Making it easier to extend the export of org-mode links with generic functions

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I am a big fan of org-mode links. Lately, I have had a need to modify how some links are exported, e.g. defining new exports for different backends, or fine-tuning a particular backend. This can be difficult, depending on how the link was set up. Here is a typical setup I am used to using, where the different options for the backends are handled in a conditional statement in a single function. I will just use a link that just serves to illustrate the issues here. These links are just sytactic sugar for markup, they don't do anything else. We start with an example that just converts text to italic text for different backends like html or latex.

(defun italic-link-export (path desc backend)
  (cond
   ((eq 'html backend)
    (format "<em>%s</em>" path))
   ((eq 'latex backend)
    (format "\\textit{%s}" path))
   ;; fall-through case for everything else
   (t
    path)))

(org-link-set-parameters "italic" :export 'italic-link-export)
:export italic-link-export
(org-export-string-as "italic:text" 'html t)
<p>
<em>text</em></p>

(org-export-string-as "italic:text" 'latex t)
\textit{text}

This falls through though to the default case.

(require 'ox-md)
(org-export-string-as "italic:text" 'md t)

# Table of Contents



text


The point I want to make here is that this is not easy to extend as a user. You have to either modify the italic-link-export function, advise it, or monkey-patch it. None of these are especially nice.

I could define italic-link-export in a way that it retrieves the function to use from an alist or hash-table using the backend, but then you have to do two things to modify the behavior: define a backend specific function and register it in the lookup variable. It is also possible to just look up a function by a derived symbol, e.g. using fboundp, and then using funcall to execute it. This looks something like this:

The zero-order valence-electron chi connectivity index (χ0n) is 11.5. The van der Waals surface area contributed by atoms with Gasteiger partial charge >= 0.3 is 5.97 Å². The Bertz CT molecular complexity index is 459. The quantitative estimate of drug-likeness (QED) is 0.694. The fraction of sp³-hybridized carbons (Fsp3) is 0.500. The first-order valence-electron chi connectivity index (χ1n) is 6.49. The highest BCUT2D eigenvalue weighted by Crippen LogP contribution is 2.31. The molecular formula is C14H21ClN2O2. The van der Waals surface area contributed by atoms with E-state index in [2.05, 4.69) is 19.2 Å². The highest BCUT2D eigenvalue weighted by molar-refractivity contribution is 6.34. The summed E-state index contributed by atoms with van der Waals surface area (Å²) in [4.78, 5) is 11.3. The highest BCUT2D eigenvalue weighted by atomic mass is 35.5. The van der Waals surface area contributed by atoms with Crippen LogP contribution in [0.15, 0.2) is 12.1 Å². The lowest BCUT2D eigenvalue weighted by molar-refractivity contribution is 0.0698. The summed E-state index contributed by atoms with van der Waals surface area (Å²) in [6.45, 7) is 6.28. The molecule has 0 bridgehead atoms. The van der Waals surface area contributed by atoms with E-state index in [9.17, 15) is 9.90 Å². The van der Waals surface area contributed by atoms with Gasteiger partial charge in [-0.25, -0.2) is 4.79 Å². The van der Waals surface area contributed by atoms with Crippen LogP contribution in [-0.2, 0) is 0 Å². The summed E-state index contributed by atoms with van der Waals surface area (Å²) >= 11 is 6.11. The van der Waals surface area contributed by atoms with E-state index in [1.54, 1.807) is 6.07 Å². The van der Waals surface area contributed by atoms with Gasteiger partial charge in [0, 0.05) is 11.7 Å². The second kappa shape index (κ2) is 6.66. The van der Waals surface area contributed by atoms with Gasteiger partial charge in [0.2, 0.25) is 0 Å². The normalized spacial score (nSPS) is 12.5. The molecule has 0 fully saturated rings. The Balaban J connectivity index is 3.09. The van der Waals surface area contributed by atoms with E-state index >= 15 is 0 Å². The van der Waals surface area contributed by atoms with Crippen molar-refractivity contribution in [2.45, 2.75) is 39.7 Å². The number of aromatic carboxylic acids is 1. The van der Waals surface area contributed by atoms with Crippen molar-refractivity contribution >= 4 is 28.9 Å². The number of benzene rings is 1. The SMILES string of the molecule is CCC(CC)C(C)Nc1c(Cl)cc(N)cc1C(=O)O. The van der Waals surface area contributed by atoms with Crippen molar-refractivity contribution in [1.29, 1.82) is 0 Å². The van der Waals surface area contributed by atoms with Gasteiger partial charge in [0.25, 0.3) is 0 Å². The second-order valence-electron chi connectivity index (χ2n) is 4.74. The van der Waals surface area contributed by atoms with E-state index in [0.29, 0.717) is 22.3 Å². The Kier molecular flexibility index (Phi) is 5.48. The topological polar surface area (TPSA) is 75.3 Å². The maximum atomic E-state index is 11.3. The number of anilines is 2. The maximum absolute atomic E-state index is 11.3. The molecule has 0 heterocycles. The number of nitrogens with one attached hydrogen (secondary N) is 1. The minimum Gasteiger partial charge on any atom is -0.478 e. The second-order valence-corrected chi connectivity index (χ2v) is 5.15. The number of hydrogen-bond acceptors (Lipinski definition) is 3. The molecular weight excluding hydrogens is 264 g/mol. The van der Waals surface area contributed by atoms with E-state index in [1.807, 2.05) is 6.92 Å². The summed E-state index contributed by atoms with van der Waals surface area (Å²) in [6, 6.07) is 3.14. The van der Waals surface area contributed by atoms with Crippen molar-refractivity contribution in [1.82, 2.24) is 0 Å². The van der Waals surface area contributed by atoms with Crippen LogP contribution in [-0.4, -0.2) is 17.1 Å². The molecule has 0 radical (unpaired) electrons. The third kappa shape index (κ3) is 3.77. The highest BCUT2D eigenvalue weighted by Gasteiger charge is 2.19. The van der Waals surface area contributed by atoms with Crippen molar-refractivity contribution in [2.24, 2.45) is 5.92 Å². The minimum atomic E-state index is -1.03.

;; a user definable function for exporting to latex
(defun italic-link-export-latex (path desc backend)
  (format "\\textit{%s}" path))

;; generic export function that looks up functions or defaults to
(defun italic-link-exporter (path desc backend)
  "Run `italic-link-export-BACKEND' if it exists, or return path."
  (let ((func (intern-soft (format "italic-link-export-%s" backend))))
    (if (fboundp func)
        (funcall func path desc backend)
      path)))

This has some indirection, but allows you to just define new functions to add new export backends, or replace single backend exports. It isn't bad, but there is room for improvement.

In this comment in org-ref, I saw a new opportunity to address this issue using generic functions in elisp! The idea is to define a generic function that handles the general export case, and then define additional functions for each specific backend based on the signature of the export function. I will switch to bold markup for this.

(cl-defgeneric bold-link-export (path desc backend)
 "Generic function to export a bold link."
 path)

;; this one runs when the backend is equal to html
(cl-defmethod bold-link-export ((path t) (desc t) (backend (eql html)))
 (format "<b>%s</b>" path))

;; this one runs when the backend is equal to latex
(cl-defmethod bold-link-export ((path t) (desc t) (backend (eql latex)))
 (format "\\textit{%s}" path))

(org-link-set-parameters "bold" :export 'bold-link-export)
:export bold-link-export

Here it is in action:

(org-export-string-as "some bold:text" 'html t)
<p>
some <b>text</b></p>

(org-export-string-as "some bold:text" 'latex t)

This uses the generic function.

(require 'ox-md)
(org-export-string-as "some bold:text" 'md t)

# Table of Contents



some text


The syntax for defining the generic function is pretty similar to a regular function. The specific methods are a little different since they have to provide the specific "signature" that triggers each method. Here we only differentiate on the type of the backend. It is nice these are all separate functions though. It makes it trivial to add new ones, and less intrusive to replace in my opinion.

Generic functions have many other potential applications to replace functions that use lots of conditions to control flow, with a fall-through option at the end. You can learn more about them here: https://www.gnu.org/software/emacs/manual/html_node/elisp/Generic-Functions.html. There is a lot more to them than I have illustrated here.

Copyright (C) 2018 by John Kitchin. See the License for information about copying.

org-mode source

Org-mode version = 9.1.13

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